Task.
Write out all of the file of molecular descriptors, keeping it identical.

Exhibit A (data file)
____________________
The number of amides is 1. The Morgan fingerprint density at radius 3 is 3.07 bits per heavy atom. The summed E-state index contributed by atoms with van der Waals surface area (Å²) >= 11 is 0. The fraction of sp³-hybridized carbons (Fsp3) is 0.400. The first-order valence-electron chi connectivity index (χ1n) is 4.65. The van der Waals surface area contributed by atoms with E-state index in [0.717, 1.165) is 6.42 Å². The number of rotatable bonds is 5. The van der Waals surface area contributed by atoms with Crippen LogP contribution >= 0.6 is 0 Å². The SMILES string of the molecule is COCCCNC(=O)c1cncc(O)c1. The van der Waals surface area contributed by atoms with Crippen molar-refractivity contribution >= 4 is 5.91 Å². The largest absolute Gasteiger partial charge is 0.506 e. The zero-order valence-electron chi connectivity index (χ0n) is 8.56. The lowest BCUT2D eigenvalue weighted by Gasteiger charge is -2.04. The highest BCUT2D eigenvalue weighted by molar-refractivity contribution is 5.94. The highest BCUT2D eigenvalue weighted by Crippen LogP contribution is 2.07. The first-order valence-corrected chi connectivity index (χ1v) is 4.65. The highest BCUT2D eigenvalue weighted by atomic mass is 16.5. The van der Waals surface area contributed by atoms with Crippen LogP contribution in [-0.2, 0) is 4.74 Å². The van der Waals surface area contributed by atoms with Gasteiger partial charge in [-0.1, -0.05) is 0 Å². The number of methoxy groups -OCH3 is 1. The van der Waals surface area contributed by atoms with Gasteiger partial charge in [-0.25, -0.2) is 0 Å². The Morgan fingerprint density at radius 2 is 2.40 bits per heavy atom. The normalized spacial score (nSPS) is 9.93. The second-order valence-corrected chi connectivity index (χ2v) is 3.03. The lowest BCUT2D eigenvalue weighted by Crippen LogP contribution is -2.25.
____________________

The number of amides is 1. The Morgan fingerprint density at radius 3 is 3.07 bits per heavy atom. The summed E-state index contributed by atoms with van der Waals surface area (Å²) >= 11 is 0. The fraction of sp³-hybridized carbons (Fsp3) is 0.400. The first-order valence-electron chi connectivity index (χ1n) is 4.65. The van der Waals surface area contributed by atoms with E-state index in [0.717, 1.165) is 6.42 Å². The number of rotatable bonds is 5. The van der Waals surface area contributed by atoms with Crippen LogP contribution >= 0.6 is 0 Å². The SMILES string of the molecule is COCCCNC(=O)c1cncc(O)c1. The van der Waals surface area contributed by atoms with Crippen molar-refractivity contribution >= 4 is 5.91 Å². The largest absolute Gasteiger partial charge is 0.506 e. The zero-order valence-electron chi connectivity index (χ0n) is 8.56. The lowest BCUT2D eigenvalue weighted by Gasteiger charge is -2.04. The highest BCUT2D eigenvalue weighted by molar-refractivity contribution is 5.94. The highest BCUT2D eigenvalue weighted by Crippen LogP contribution is 2.07. The first-order valence-corrected chi connectivity index (χ1v) is 4.65. The highest BCUT2D eigenvalue weighted by atomic mass is 16.5. The van der Waals surface area contributed by atoms with Crippen LogP contribution in [-0.2, 0) is 4.74 Å². The van der Waals surface area contributed by atoms with Gasteiger partial charge in [-0.1, -0.05) is 0 Å². The number of methoxy groups -OCH3 is 1. The van der Waals surface area contributed by atoms with Gasteiger partial charge in [-0.25, -0.2) is 0 Å². The Morgan fingerprint density at radius 2 is 2.40 bits per heavy atom. The normalized spacial score (nSPS) is 9.93. The second-order valence-corrected chi connectivity index (χ2v) is 3.03. The lowest BCUT2D eigenvalue weighted by Crippen LogP contribution is -2.25.